Tester to Canadian Minister: Montana farmers deserve a fair market

Senator pushes for increased opportunity for ag producers

(U.S. Senate)- Montana Farmer and Senator Jon Tester today continued his fight to protect family farmers against unfair Canadian trade practices that deny Montana wheat growers a fair price.

In a letter to newly appointed Canadian Minister of Agriculture and Agri-Food Lawrence MacAulay, Tester urged Canada’s new administration to make Canada’s grain regulations more equitable for American grown wheat. Tester highlighted the fact that current policies unfairly allow Canadian grain buyers to pay Montana wheat growers significantly less than Canadian wheat growers for the same product. He also requested a meeting with the Minister to directly discuss this important trade issue.

“I remain concerned about Canada’s wheat grading system and its effect on agricultural trade between our nations,” Tester wrote. “I know Montanans stand ready to work with Canada to strengthen our mutually beneficial exchange of agricultural goods, and I believe both sides stand to benefit from a direct discussion on grading and trading grain.”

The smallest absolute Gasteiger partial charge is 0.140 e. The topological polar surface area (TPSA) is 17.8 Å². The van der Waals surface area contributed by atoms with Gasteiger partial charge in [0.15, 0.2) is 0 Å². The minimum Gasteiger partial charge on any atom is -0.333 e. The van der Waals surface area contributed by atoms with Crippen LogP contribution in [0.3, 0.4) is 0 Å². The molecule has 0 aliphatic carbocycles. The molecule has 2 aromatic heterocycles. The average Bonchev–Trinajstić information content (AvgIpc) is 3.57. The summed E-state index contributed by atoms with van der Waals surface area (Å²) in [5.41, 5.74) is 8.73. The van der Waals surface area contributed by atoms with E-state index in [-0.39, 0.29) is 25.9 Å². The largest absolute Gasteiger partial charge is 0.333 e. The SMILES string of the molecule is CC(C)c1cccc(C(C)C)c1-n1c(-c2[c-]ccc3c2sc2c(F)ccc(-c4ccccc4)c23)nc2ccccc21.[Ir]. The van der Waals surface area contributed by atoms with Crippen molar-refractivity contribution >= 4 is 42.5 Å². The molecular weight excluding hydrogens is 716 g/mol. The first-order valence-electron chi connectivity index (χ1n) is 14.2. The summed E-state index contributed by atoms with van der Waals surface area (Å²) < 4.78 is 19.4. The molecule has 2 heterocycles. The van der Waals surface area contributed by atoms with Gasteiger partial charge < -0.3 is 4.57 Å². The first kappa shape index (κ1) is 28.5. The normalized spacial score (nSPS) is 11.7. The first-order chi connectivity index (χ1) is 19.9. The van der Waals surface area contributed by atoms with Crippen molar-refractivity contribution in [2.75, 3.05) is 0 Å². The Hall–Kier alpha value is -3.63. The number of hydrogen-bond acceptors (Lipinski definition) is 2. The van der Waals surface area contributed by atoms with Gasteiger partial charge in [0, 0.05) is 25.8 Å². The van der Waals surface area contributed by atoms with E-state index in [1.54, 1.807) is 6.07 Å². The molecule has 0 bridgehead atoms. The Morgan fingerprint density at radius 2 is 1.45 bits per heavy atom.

Grain producers across Montana are hailing Tester’s efforts.

“Montana farmers and ranchers contribute billions each year to the national economy, and we export 20 percent of all agriculture products as foreign exports. Montana farmers depend on equitable grain pricing to put food on the table for people all over the world,” said Alan Merill, President of the Montana Farmers Union. “We applaud Senator Tester’s commitment to Montana agriculture.”

“Canadian law discriminates against US grain through their grain grading and variety registration systems,” said Rob Davis, President of the Montana Grain Growers Association and a grain producer from Larslan, Montana. ” In order for a true and open market to function, growers and consumers on each side of the border must operate in a regulatory environment that allows fair competition.”

Currently, Canadian law forces American wheat to be automatically downgraded to the lowest quality of designation known as “feed wheat” when exported to Canada without considering its variety or overall quality. The United States does not have similar restrictions on Canadian wheat imports which are graded by the same standards as locally grown wheat.

Canada is Montana’s largest trade partner, and bulk wheat is Montana’s largest exported commodity.

Tester’s letter to the Canadian Agriculture Minister is available HERE.